As Glenn Reynolds wrote back in 2004 when Dan Rather cooked the books at CBS, “all fun aside, I think there are some important lessons for Big Media — and for everyone else — in the rise of the blogosphere. They stem from the fact that bloggers operate on the Internet, where arguments from authority are difficult since nobody knows whether you’re a dog”:
In short, it’s the difference between high-trust and low-trust environments.
The world of Big Media used to be a high-trust environment. You read something in the paper, or heard something from Dan Rather, and you figured it was probably true. You didn’t ask to hear all the background, because it wouldn’t fit in a newspaper story, much less in the highly truncated TV-news format anyway, and because you assumed that they had done the necessary legwork. (Had they? I’m not sure. It’s not clear whether standards have fallen since, or whether the curtain has simply been pulled open on the Mighty Oz. But they had names, and familiar faces, so you usually believed them even when you had your doubts.)
The Internet, on the other hand, is a low-trust environment. Ironically, that probably makes it more trustworthy.
That’s because, while arguments from authority are hard on the Internet, substantiating arguments is easy, thanks to the miracle of hyperlinks. And, where things aren’t linkable, you can post actual images. You can spell out your thinking, and you can back it up with lots of facts, which people then (thanks to Google, et al.) find it easy to check. And the links mean that you can do that without cluttering up your narrative too much, usually, something that’s impossible on TV and nearly so in a newspaper.
(This is actually a lot like the world lawyers live in — nobody trusts us enough to take our word for, well, much of anything, so we back things up with lots of footnotes, citations, and exhibits. Legal citation systems are even like a primitive form of hypertext, really, one that’s been around for six or eight hundred years. But I digress — except that this perhaps explains why so many lawyers take naturally to blogging).
You can also refine your arguments, updating — and even abandoning them — in realtime as new facts or arguments appear. It’s part of the deal.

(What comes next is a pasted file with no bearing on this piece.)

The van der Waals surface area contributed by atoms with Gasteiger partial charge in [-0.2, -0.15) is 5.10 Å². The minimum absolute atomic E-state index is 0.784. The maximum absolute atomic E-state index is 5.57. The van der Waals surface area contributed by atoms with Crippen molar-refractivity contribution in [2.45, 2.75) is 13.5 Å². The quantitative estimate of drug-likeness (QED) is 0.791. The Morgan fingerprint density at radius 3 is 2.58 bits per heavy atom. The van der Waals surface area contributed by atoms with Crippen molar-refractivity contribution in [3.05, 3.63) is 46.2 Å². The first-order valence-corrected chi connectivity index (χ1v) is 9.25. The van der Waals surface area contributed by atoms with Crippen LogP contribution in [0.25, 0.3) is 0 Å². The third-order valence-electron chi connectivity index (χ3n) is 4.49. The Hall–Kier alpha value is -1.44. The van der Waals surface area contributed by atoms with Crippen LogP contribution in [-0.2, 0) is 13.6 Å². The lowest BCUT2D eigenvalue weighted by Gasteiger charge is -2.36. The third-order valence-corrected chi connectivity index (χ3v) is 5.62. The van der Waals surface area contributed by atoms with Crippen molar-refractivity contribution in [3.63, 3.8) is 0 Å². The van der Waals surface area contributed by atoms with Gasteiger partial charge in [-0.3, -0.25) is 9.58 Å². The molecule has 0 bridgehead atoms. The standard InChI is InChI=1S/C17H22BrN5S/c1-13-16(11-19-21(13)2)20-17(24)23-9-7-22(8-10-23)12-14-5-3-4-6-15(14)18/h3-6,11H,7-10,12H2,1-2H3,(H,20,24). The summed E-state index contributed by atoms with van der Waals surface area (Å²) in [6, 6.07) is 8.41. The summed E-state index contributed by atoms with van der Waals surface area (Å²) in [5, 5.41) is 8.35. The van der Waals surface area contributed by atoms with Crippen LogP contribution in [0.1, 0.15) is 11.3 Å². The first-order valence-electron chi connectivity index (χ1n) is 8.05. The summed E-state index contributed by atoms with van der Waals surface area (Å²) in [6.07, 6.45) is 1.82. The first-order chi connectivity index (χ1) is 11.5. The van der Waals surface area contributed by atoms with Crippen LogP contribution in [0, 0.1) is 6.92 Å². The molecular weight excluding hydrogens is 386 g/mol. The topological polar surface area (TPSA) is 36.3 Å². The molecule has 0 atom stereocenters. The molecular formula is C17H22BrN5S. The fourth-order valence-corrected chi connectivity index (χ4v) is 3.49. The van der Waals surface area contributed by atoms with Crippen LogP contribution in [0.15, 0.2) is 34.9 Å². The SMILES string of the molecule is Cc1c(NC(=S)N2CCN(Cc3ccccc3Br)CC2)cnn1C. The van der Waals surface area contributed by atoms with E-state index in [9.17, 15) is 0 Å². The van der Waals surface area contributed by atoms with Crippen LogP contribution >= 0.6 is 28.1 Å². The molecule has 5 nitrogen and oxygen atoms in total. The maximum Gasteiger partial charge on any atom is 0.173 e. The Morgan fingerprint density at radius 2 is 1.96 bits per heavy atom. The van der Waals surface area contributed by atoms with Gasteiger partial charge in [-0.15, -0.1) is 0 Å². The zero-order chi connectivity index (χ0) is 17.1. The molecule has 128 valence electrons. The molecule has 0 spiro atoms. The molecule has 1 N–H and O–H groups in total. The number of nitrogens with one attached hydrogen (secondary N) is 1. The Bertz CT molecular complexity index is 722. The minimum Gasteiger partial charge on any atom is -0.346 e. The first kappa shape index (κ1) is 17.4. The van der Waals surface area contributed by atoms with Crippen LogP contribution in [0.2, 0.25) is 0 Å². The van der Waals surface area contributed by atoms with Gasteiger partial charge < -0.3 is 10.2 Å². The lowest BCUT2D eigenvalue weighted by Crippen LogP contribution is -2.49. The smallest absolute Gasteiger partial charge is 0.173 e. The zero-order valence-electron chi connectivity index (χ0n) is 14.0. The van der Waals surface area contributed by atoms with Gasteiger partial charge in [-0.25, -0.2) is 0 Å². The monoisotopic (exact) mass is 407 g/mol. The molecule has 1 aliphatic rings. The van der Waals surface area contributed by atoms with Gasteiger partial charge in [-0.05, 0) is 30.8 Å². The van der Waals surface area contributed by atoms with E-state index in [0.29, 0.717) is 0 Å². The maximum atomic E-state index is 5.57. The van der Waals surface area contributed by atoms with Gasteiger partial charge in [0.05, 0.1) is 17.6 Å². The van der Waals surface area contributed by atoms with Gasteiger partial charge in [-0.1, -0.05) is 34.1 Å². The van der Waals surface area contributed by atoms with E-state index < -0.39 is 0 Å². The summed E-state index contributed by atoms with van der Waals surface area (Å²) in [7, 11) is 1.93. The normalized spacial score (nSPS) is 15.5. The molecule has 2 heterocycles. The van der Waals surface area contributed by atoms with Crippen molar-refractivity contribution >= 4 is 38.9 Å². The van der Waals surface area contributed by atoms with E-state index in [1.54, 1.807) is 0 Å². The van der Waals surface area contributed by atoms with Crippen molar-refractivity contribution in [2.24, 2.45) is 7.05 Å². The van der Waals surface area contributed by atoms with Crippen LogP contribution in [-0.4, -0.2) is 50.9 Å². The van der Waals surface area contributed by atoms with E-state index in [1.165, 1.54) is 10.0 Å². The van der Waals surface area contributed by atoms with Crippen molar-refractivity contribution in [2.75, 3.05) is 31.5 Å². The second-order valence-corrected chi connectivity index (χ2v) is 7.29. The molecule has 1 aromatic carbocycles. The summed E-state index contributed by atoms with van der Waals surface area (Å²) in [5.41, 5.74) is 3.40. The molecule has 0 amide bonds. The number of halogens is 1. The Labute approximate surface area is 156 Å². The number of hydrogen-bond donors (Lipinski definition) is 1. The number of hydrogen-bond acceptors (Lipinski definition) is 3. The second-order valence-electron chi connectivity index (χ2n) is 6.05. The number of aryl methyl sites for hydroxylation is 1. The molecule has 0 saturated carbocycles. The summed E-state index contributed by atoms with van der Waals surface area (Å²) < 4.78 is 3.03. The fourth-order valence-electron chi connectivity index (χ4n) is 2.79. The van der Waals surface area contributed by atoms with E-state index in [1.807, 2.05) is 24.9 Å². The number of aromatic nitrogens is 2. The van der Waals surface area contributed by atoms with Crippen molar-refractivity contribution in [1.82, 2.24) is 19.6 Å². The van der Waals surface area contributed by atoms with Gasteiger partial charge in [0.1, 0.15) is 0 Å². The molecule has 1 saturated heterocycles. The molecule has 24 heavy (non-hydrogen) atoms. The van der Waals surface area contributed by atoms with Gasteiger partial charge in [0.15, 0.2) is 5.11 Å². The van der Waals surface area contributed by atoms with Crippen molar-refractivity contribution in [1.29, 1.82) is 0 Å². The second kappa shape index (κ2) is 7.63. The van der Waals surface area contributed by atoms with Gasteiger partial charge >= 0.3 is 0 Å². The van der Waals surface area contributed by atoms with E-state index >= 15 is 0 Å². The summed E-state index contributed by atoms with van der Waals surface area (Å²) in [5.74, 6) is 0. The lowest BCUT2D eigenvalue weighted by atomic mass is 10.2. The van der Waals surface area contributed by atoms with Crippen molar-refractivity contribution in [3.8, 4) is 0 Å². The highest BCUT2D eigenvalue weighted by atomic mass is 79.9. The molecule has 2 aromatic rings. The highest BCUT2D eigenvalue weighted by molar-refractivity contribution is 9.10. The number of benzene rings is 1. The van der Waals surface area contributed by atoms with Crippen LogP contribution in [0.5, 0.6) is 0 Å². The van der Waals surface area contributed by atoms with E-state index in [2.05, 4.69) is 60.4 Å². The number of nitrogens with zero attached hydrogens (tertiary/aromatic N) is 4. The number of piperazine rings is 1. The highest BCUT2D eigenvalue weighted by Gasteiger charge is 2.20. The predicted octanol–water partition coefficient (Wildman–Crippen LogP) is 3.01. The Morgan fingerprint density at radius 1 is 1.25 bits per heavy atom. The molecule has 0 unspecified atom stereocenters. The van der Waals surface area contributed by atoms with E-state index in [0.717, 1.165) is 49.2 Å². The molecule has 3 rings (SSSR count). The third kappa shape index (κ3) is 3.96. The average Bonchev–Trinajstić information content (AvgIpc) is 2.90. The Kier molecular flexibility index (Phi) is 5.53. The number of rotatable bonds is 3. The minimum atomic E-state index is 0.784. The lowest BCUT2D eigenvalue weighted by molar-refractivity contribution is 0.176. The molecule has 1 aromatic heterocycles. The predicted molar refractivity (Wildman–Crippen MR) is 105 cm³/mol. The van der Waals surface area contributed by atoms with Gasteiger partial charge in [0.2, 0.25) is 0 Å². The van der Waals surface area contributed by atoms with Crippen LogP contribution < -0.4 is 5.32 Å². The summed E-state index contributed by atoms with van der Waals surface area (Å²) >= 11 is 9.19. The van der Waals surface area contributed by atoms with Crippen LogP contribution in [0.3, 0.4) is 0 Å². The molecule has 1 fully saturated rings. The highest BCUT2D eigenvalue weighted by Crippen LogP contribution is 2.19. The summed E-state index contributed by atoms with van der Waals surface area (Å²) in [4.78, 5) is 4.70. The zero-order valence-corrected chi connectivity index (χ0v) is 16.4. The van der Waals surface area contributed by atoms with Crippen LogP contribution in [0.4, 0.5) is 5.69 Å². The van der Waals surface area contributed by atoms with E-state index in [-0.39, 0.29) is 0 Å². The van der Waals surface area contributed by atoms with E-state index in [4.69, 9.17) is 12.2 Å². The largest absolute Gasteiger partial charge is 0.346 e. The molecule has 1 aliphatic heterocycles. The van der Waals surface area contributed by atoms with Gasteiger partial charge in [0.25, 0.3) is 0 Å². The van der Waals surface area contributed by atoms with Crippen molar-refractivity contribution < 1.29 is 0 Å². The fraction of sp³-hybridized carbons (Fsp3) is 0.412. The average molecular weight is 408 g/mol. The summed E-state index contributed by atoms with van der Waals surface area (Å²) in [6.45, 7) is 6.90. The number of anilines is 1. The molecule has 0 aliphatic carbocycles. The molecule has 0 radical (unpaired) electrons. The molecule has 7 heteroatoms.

This also means admitting when you’re wrong. And that’s another difference. When you’re a blogger, you present ideas and arguments, and see how they do. You have a reputation, and it matters, but the reputation is for playing it straight with the facts you present, not necessarily the conclusions you reach. And a big part of the reputation’s component involves being willing to admit you’re wrong when you present wrong facts, and to make a quick and prominent correction.
When you’re a news anchor, you’re not just putting your arguments on the line — you’re putting yourself on the line. Dan Rather has a problem with that. For journalists of his generation, admitting an error means admitting that you’ve violated people’s trust. For bloggers, admitting an error means you’ve missed something, and now you’re going to set it right.
What people in the legacy media need to ask themselves is, which approach is more likely to retain credibility over time? I think I know the answer. I think Dan Rather does, too.
My advice for consumers of journalism has always been to flip the Gipper’s advice on its head — “verify and only then trust,” and even then, as the above examples highlight, don’t trust too much.
Fortunately, based on a 2010 poll from Gallup, the public agreed:
Americans continue to express near-record-low confidence in newspapers and television news — with no more than 25% of Americans saying they have a “great deal” or “quite a lot” of confidence in either. These views have hardly budged since falling more than 10 percentage points from 2003-2007.
To bring things back to 2013, this fall, once the healthcare cancellation notices began going out, we became aware that NBC, CBS, ABC, and CNN were lying to us in 2009 and 2010, along with the president, whom Barbara Walters of ABC admitted this week that she and the rest of old media considered “the next messiah,” when they attempted to sell us on the joys of Obamacare. And now that the jig is up, and the charade is visible for everyone to see, Bill Whittle in his latest Afterburner video notes that for Obama and his minions, it’s the end of the beginning — and no thanks to the MSM, Bill adds:
Many more examples of the “objective” media claiming that either slanting stories to one side, or advocating outright lying rounded up here.